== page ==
Receiving Wide Coverage ...

Regulatory Reform Redux: The New Yorker’s financial columnist, James Surowiecki, frames the Libor-rigging scandal as a textbook example of the financial industry’s inability to regulate itself. Reputation risk has proven an insufficient incentive for bankers to behave, he writes; an “intrusive and overbearing” approach is “exactly what the financial industry needs.” But Reuters’ blogger Felix Salmon finds Surowiecki’s new-sheriff-in-town prescriptions (jail time for fraudsters and preventive measures inspired by urban policing strategies) a bit naïve. Noting that prosecutors and regulators face “serious institutional and legal constraints” that prevent them from being as tough as Surowiecki and others would like them to be, Salmon seconds John Kay’s call for a deeper restructuring of the financial industry itself. (That’s John Kay the economist, by the way, not the singer from Steppenwolf.) In the Journal, columnist Francesco Guerrera says the armies of on-site examiners stationed at banks “are fast becoming an anachronism that should be ended or at least sharply downsized.” Instead, more regulatory resources should be allocated to data-driven, industrywide supervisory methods, Guerrera writes, citing the “success” of the recent stress tests. “Successful” how, though? “No amount of stress testing would have caught the mortgage lending practices that caused the meltdown,” says a Journal reader in the comment thread. “Regulatory agencies continue to expand their stress-testing rigor, at enormous cost to the banking system — but a stress-testing exercise provides little or no insight into how the bank is actually conducting its business.” (Warning: you have to wade through a lot of predictable knee-jerk reactions from people who apparently didn’t read past the headline — e.g. “of course, let's turn all the banks loose to do whatever they want. We don't have enough banking scandals” — to get to that more nuanced criticism of Guerrera’s thesis.) Similarly, Tony Hughes of Moody’s Analytics, writing on American Banker’s BankThink blog, doubts that the stress tests, as currently designed, would have flagged the dangers of WaMu’s mortgage binging in time to prevent its failure. Hughes recommends that the stress-test exercise be reconfigured to reflect, among other things, the reality that no bank is an island — “collective actions by many banks can dramatically increase the odds of failure of any individual bank,” and “not only does the economy affect the banking sector; the reverse is also true.” The Journal also reports today that Fed Governor Sarah Bloom Raskin wants a tougher version of the Volcker rule with narrower exemptions than the draft interagency proposal issued last year. Finally, don’t judge a magazine by its cover. The latest issue of The Freeman bears the headline “CASINO BANKING,” with an illustration of a Las Vegas-style neon sign that says “Welcome to Fabulous Wall Street.” Is this an Occupy pamphlet? The New York Times Sunday business section, perhaps? Not quite. The article, which focuses on JPMorgan’s multibillion-dollar trading loss is by Gerald P. O'Driscoll, Jr., a senior fellow at the libertarian Cato Institute, and the magazine is published by the Foundation for Economic Education, which has been flying the don’t-tread-on-me flag longer than Cato. What gives? Shouldn’t these be the last people to care about a private company’s stumbles? “Some commentators have argued that politicians and the public have no business in Morgan’s losses,” O’Driscoll writes. In this view, “only Morgan’s stockholders, who saw its share price drop over 9 percent in one day, and senior management and traders who lost their jobs should have an interest. But in fact losses incurred at major financial institutions are the business of taxpayers because government policy has made them their business.” To O’Driscoll, big banks are the result of government intervention, not of its absence. “If ordinary market forces were at work, these institutions would shrink to manageable sizes and levels of complexity. Ordinary market forces are not at work, however. Public policy rewards size (and the complexity that accompanies it).”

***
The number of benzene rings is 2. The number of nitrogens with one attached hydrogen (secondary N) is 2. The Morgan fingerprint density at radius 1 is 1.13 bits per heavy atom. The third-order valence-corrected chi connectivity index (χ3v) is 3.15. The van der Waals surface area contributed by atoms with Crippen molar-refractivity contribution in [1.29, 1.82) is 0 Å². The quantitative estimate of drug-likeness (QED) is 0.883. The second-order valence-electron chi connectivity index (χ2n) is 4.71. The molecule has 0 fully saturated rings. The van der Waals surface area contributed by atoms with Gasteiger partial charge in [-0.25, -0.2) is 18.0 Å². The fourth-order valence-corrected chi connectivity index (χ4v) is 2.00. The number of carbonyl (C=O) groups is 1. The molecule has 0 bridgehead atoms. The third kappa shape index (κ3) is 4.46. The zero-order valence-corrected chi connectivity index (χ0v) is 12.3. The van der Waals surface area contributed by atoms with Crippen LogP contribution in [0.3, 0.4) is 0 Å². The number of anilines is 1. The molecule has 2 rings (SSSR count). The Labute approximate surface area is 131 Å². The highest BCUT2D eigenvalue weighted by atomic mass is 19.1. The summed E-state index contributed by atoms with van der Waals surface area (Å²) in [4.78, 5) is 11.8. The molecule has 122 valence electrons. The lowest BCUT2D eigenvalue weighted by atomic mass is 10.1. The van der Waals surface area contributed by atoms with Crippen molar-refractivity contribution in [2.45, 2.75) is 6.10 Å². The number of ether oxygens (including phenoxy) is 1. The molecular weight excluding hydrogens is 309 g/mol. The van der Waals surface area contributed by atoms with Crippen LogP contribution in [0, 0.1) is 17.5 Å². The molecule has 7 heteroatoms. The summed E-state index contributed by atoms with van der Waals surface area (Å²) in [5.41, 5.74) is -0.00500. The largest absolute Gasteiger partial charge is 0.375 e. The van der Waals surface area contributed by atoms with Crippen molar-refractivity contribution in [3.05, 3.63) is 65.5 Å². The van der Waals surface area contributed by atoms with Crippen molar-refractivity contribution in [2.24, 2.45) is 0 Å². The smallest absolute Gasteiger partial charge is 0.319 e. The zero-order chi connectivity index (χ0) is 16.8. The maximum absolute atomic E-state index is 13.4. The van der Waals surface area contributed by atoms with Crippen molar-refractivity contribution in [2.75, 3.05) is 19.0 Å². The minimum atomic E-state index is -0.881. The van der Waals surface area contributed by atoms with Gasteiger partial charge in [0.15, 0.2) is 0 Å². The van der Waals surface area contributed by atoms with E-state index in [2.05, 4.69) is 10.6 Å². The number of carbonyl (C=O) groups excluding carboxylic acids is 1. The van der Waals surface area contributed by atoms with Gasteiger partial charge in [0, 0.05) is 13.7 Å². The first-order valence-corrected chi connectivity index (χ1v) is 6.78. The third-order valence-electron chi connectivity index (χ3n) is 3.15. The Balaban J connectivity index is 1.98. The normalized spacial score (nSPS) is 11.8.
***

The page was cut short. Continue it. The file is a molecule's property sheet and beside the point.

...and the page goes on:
Liborama: The Journal unearths new details about the international Libor-rigging probe, specifically what investigators are learning about alleged collusion between traders at different global banks. Meanwhile, the House Financial Services Committee’s oversight panel requested still more information from the New York Fed regarding what it knew about the manipulations, the Times reports. Wall Street Journal, New York Times

Wall Street Journal

The paper profiles Michael O’Neill, Citigroup’s new chairman, who’s been taking a more hands-on approach in his first three months on the job than his predecessor Richard Parsons.

Bank of America is now putting EMV chips in some of its credit cards — not just for frequent travelers and big spenders (who’ll need the technology when they visit Europe, where mag stripes don’t always work) but also an option for hoi polloi cardholders.

Though not about banking specifically, this article’s definitely relevant: Should companies unify their financial information systems all at once, do it in dribs and drabs, or wait until a merger or corporate restructuring requires an overhaul? The benefits of systems consolidation are considerable — management gets a 360-degree view of the organization, allowing for nimbler decision-making — but a “big bang” switch risks disrupting operations.

The Kenyan telecom carrier Safaricom’s M-Pesa is widely considered one of the great success stories in mobile money, but the World Bank worries about a monopoly developing in this space and wants to promote interoperability across networks.


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